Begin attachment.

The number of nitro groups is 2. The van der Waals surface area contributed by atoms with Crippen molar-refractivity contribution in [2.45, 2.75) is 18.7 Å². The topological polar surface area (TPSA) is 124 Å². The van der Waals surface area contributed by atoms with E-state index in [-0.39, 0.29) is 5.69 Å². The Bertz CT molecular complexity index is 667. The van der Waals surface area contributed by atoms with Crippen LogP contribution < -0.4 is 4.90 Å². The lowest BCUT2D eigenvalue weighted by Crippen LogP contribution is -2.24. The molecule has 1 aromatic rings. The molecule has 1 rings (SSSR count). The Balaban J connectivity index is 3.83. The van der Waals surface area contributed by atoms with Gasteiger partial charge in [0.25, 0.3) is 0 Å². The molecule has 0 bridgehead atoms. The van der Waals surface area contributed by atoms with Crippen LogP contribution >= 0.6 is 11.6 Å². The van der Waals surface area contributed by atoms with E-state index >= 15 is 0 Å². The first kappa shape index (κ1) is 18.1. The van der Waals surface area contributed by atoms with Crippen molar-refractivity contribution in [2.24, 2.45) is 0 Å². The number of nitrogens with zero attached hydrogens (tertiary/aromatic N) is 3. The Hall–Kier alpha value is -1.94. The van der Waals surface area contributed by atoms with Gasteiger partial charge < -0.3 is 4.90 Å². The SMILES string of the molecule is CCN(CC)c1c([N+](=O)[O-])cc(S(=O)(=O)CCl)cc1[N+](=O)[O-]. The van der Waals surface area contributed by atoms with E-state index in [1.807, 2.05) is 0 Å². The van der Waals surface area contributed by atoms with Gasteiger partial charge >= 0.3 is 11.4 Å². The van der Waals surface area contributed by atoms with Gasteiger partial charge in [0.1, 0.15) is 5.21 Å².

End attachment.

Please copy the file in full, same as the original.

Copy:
The number of nitro groups is 2. The van der Waals surface area contributed by atoms with Crippen molar-refractivity contribution in [2.45, 2.75) is 18.7 Å². The topological polar surface area (TPSA) is 124 Å². The van der Waals surface area contributed by atoms with E-state index in [-0.39, 0.29) is 5.69 Å². The Bertz CT molecular complexity index is 667. The van der Waals surface area contributed by atoms with Crippen LogP contribution < -0.4 is 4.90 Å². The lowest BCUT2D eigenvalue weighted by Crippen LogP contribution is -2.24. The molecule has 1 aromatic rings. The molecule has 1 rings (SSSR count). The Balaban J connectivity index is 3.83. The van der Waals surface area contributed by atoms with Gasteiger partial charge in [0.25, 0.3) is 0 Å². The molecule has 0 bridgehead atoms. The van der Waals surface area contributed by atoms with Crippen LogP contribution >= 0.6 is 11.6 Å². The van der Waals surface area contributed by atoms with E-state index >= 15 is 0 Å². The first kappa shape index (κ1) is 18.1. The van der Waals surface area contributed by atoms with Crippen molar-refractivity contribution in [2.24, 2.45) is 0 Å². The number of nitrogens with zero attached hydrogens (tertiary/aromatic N) is 3. The Hall–Kier alpha value is -1.94. The van der Waals surface area contributed by atoms with Gasteiger partial charge < -0.3 is 4.90 Å². The SMILES string of the molecule is CCN(CC)c1c([N+](=O)[O-])cc(S(=O)(=O)CCl)cc1[N+](=O)[O-]. The van der Waals surface area contributed by atoms with E-state index in [1.807, 2.05) is 0 Å². The van der Waals surface area contributed by atoms with Gasteiger partial charge >= 0.3 is 11.4 Å². The van der Waals surface area contributed by atoms with Gasteiger partial charge in [0.1, 0.15) is 5.21 Å².